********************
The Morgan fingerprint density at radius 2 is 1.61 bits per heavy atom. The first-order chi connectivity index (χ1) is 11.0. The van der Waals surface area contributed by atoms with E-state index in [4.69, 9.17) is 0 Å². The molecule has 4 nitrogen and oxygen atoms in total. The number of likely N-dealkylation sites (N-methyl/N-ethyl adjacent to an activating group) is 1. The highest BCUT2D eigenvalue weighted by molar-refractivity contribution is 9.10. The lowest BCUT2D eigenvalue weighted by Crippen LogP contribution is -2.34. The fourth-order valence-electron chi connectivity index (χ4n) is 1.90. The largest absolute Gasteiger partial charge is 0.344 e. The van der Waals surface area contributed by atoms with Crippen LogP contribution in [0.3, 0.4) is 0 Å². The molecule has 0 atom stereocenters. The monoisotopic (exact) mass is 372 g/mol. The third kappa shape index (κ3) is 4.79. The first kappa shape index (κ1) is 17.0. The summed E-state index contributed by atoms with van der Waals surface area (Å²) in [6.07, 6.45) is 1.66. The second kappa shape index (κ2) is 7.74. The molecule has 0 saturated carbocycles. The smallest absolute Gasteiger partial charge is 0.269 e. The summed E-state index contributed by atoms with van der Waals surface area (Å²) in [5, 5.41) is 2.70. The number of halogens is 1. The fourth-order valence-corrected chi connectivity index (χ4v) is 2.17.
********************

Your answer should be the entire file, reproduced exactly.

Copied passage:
The Morgan fingerprint density at radius 2 is 1.61 bits per heavy atom. The first-order chi connectivity index (χ1) is 11.0. The van der Waals surface area contributed by atoms with E-state index in [4.69, 9.17) is 0 Å². The molecule has 4 nitrogen and oxygen atoms in total. The number of likely N-dealkylation sites (N-methyl/N-ethyl adjacent to an activating group) is 1. The highest BCUT2D eigenvalue weighted by molar-refractivity contribution is 9.10. The lowest BCUT2D eigenvalue weighted by Crippen LogP contribution is -2.34. The fourth-order valence-electron chi connectivity index (χ4n) is 1.90. The largest absolute Gasteiger partial charge is 0.344 e. The van der Waals surface area contributed by atoms with Crippen LogP contribution in [0.3, 0.4) is 0 Å². The molecule has 0 atom stereocenters. The monoisotopic (exact) mass is 372 g/mol. The third kappa shape index (κ3) is 4.79. The first kappa shape index (κ1) is 17.0. The summed E-state index contributed by atoms with van der Waals surface area (Å²) in [6.07, 6.45) is 1.66. The second kappa shape index (κ2) is 7.74. The molecule has 0 saturated carbocycles. The smallest absolute Gasteiger partial charge is 0.269 e. The summed E-state index contributed by atoms with van der Waals surface area (Å²) in [5, 5.41) is 2.70. The number of halogens is 1. The fourth-order valence-corrected chi connectivity index (χ4v) is 2.17.